Little dynamism in the French economy

By CaixaBank research team, in Barcelona | In spite of an improvement in the economic climate in February and March, available indicators point to stagnation in the first quarter of 2012, representing a slowdown compared with the 0.2% quarter-on-quarter expansion in GDP posted in the last quarter of 2011. We have kept to our forecast of very modest growth for the whole of 2012 due to the situation of some of its trading partners in the euro area, to the competitiveness problems the country has accumulated and the effects of spending cuts.

However, depending on how the debt crisis evolves in the peripheral countries of the euro area and oil prices, there could be some slight deviations from our projection, either upwards or downwards.

From the point of view of demand, household consumption in the first quarter appears quite contained, partly due to adverse expectations regarding trends in the labour market and the persistence of inflation. In fact, the meagre growth in GDP has led to a decline in employment and a rise in the unemployment rate, standing at 10.0% in February.

For its part, inflation held steady at 2.3% in March. In February, household consumption of manufactured goods rose by 3.0% in terms of volume compared to the previous month, seasonally adjusted and corrected for calendar effects, but this was mostly due to the increase in energy costs due to a cold spell. The consumption of goods not including food or energy rose by 0.9% compared with January, although automobiles fell by 0.8%.

On the supply side, industrial production posted a month-on-month increase of 0.3% in February due particularly to the effects of the bad weather, as manufacturers posted a drop of 1.2%. In terms of new orders, the short-term outlook was one of maintenance. In general, the climate was better in construction although this weakened slightly in March. With regard to services, activity speeded

up in the same month thanks to transportation and engineering activities.

Looking at the foreign sector, at the start of the year goods imports were more dynamic than exports, with the consequent worsening of the trade deficit, partly due to the bad winter weather. In the period of December-February, exports were up 1.2% compared with the previous three months while imports rose by 1.5%. However, compared with the same period a year ago, the 6.9% growth in exports, encouraged by demand from outside the Monetary Union, was higher than that of imports, namely 5.0%.

On the other hand, private sector credit continued its tendency to slow up. Its year-on-year rate of change stood at 3.2% in February, half a point less than in January. This slowdown affected both firms and households. However, non-financial firms offset this by issuing more debt, so that their year-on-year rate of indebtedness remained at 6.1%.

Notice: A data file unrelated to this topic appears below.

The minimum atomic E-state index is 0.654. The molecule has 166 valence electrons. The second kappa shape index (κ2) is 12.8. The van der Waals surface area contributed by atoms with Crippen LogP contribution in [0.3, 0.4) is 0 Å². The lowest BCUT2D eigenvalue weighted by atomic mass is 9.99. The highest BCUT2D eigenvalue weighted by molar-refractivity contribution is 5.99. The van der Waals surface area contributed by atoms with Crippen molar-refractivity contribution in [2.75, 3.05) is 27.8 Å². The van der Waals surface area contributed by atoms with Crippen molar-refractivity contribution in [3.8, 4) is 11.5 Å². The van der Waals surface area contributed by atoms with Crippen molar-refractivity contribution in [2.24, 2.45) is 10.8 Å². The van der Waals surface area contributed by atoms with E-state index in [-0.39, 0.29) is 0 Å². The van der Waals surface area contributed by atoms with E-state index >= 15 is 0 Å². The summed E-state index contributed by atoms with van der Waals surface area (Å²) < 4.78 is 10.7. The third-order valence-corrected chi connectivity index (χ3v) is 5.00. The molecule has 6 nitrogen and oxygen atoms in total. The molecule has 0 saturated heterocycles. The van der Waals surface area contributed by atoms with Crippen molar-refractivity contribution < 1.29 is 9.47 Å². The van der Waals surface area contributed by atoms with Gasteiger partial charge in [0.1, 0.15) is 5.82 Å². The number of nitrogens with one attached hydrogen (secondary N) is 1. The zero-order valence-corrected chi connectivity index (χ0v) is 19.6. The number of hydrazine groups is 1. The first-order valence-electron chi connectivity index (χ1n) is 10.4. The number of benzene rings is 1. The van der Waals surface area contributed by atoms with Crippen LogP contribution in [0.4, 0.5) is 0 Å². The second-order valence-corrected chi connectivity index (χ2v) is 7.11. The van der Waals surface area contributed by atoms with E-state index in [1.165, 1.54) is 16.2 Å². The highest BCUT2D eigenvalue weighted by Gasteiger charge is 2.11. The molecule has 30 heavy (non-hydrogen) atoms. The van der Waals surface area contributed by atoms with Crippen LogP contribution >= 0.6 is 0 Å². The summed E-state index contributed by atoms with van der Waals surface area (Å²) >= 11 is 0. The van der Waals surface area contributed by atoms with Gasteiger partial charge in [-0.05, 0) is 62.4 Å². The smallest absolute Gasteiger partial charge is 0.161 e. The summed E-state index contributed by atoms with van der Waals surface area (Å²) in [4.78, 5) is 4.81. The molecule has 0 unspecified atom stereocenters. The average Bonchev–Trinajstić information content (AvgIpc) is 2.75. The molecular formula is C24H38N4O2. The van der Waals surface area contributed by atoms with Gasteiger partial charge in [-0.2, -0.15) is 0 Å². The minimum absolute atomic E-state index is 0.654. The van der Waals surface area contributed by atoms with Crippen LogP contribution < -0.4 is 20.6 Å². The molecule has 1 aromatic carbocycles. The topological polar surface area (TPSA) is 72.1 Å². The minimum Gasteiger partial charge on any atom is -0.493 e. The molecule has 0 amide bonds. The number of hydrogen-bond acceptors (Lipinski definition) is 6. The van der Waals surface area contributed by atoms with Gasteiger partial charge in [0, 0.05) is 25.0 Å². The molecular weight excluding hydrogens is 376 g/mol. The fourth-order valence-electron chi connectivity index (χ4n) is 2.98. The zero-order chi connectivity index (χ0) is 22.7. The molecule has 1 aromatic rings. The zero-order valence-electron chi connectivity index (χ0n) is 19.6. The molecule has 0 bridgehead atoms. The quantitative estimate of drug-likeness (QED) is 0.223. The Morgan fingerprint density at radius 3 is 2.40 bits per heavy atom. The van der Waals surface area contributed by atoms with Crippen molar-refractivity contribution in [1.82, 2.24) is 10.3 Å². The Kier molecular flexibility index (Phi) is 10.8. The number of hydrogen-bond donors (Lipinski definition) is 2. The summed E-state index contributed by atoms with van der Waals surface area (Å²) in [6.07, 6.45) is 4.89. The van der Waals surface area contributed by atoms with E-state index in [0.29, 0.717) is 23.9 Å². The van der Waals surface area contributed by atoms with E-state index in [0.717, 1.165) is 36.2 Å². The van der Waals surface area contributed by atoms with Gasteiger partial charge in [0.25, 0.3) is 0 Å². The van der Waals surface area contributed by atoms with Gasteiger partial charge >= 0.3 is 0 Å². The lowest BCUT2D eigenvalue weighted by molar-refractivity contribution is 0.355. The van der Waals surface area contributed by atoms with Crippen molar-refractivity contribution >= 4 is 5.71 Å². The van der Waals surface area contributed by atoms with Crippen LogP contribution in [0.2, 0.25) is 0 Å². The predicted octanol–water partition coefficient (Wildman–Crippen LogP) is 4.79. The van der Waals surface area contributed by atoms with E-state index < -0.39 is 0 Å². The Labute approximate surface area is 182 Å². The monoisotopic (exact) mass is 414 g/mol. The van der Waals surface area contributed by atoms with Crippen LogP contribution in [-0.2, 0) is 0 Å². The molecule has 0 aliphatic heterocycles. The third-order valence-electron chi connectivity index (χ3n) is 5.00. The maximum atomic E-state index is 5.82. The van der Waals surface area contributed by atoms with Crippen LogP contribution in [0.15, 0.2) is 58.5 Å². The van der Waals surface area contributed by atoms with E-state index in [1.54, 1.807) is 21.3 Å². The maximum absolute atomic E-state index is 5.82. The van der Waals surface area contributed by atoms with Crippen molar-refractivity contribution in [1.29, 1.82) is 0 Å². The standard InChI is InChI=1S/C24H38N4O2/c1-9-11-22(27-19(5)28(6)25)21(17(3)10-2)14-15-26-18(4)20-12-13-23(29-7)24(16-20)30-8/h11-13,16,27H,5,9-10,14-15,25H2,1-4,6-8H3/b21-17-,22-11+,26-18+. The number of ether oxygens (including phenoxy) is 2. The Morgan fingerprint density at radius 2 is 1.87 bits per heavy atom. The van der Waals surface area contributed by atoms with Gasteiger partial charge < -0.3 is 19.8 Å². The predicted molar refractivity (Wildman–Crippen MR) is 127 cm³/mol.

Lastly, the public deficit for 2011 was 5.2% of GDP, half a point less than the target set, in spite of lower economic growth than expected. This was achieved both by a rise in revenue and by moderating expenditure, which stabilized in volume terms for the first time since 1960. Because of this success in France's 2012-2016 Stability Programme presented in April, its target for 2012 was lowered by one tenth of a percentage point to 4.4% of GDP, keeping the target of 3.0% for 2013 and 0.0% for 2016. On the other hand, public debt increased to 85.8% of GDP by the end of 2011, 3.5 points more than in the previous year.

However, the questioning of the austerity policy promoted by the European Union by François Hollande, the winner, albeit by a small margin, in the first round of French presidential elections on 22 April, who proposed delaying the achievement of a balanced budget until 2017, introduced some uncertainty. The risk premium, measured by its spread with German long-term bonds, continued to rise in the last few weeks but was still below its record in November 2011, also reflecting tensions in other countries on the periphery of the euro area.


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The Corner has a team of on-the-ground reporters in capital cities ranging from New York to Beijing. Their stories are edited by the teams at the Spanish magazine Consejeros (for members of companies’ boards of directors) and at the stock market news site Consenso Del Mercado (market consensus). They have worked in economics and communication for over 25 years.